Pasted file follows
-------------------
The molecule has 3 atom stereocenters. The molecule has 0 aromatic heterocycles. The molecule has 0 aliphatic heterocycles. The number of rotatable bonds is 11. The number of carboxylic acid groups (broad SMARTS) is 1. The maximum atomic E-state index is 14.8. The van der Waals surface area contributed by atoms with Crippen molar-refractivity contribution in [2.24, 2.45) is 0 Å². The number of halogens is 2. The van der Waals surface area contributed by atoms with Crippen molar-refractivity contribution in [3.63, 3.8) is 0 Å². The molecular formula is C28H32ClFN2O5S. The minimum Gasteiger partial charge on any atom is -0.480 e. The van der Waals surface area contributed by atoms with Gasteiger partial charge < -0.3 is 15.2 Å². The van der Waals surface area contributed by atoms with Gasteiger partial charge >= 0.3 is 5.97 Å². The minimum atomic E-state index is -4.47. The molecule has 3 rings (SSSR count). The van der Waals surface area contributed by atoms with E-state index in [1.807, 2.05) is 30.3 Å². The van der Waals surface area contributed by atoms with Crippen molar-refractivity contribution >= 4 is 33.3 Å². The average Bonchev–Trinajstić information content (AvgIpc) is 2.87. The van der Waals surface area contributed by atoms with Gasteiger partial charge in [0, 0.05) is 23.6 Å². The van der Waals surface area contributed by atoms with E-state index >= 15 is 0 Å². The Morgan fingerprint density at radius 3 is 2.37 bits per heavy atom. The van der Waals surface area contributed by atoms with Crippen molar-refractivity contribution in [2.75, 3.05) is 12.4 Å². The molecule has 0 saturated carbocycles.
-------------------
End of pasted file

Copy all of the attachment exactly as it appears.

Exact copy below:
The molecule has 3 atom stereocenters. The molecule has 0 aromatic heterocycles. The molecule has 0 aliphatic heterocycles. The number of rotatable bonds is 11. The number of carboxylic acid groups (broad SMARTS) is 1. The maximum atomic E-state index is 14.8. The van der Waals surface area contributed by atoms with Crippen molar-refractivity contribution in [2.24, 2.45) is 0 Å². The number of halogens is 2. The van der Waals surface area contributed by atoms with Crippen molar-refractivity contribution in [3.63, 3.8) is 0 Å². The molecular formula is C28H32ClFN2O5S. The minimum Gasteiger partial charge on any atom is -0.480 e. The van der Waals surface area contributed by atoms with Gasteiger partial charge < -0.3 is 15.2 Å². The van der Waals surface area contributed by atoms with Gasteiger partial charge >= 0.3 is 5.97 Å². The minimum atomic E-state index is -4.47. The molecule has 3 rings (SSSR count). The van der Waals surface area contributed by atoms with E-state index in [1.807, 2.05) is 30.3 Å². The van der Waals surface area contributed by atoms with Crippen molar-refractivity contribution >= 4 is 33.3 Å². The average Bonchev–Trinajstić information content (AvgIpc) is 2.87. The van der Waals surface area contributed by atoms with Gasteiger partial charge in [0, 0.05) is 23.6 Å². The van der Waals surface area contributed by atoms with E-state index >= 15 is 0 Å². The Morgan fingerprint density at radius 3 is 2.37 bits per heavy atom. The van der Waals surface area contributed by atoms with Crippen molar-refractivity contribution in [2.75, 3.05) is 12.4 Å². The molecule has 0 saturated carbocycles.